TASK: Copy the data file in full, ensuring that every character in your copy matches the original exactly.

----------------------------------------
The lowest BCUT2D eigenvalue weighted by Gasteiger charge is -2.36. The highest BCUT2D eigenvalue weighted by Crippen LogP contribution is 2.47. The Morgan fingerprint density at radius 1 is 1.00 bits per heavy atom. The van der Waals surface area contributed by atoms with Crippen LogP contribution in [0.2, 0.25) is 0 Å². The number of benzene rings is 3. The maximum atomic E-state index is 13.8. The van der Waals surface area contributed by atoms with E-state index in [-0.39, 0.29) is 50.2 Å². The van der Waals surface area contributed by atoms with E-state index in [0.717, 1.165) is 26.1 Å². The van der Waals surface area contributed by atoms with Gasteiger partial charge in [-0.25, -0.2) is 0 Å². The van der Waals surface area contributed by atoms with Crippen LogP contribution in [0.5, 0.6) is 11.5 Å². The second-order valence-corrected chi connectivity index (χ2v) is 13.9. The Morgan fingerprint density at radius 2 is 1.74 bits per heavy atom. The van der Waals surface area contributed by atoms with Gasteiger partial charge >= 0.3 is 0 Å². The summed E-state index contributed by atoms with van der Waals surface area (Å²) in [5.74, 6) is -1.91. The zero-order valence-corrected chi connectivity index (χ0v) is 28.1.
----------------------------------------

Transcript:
The lowest BCUT2D eigenvalue weighted by Gasteiger charge is -2.36. The highest BCUT2D eigenvalue weighted by Crippen LogP contribution is 2.47. The Morgan fingerprint density at radius 1 is 1.00 bits per heavy atom. The van der Waals surface area contributed by atoms with Crippen LogP contribution in [0.2, 0.25) is 0 Å². The number of benzene rings is 3. The maximum atomic E-state index is 13.8. The van der Waals surface area contributed by atoms with E-state index in [-0.39, 0.29) is 50.2 Å². The van der Waals surface area contributed by atoms with E-state index in [0.717, 1.165) is 26.1 Å². The van der Waals surface area contributed by atoms with Gasteiger partial charge in [-0.25, -0.2) is 0 Å². The van der Waals surface area contributed by atoms with Crippen LogP contribution in [0.5, 0.6) is 11.5 Å². The second-order valence-corrected chi connectivity index (χ2v) is 13.9. The Morgan fingerprint density at radius 2 is 1.74 bits per heavy atom. The van der Waals surface area contributed by atoms with Gasteiger partial charge >= 0.3 is 0 Å². The summed E-state index contributed by atoms with van der Waals surface area (Å²) in [5.74, 6) is -1.91. The zero-order valence-corrected chi connectivity index (χ0v) is 28.1.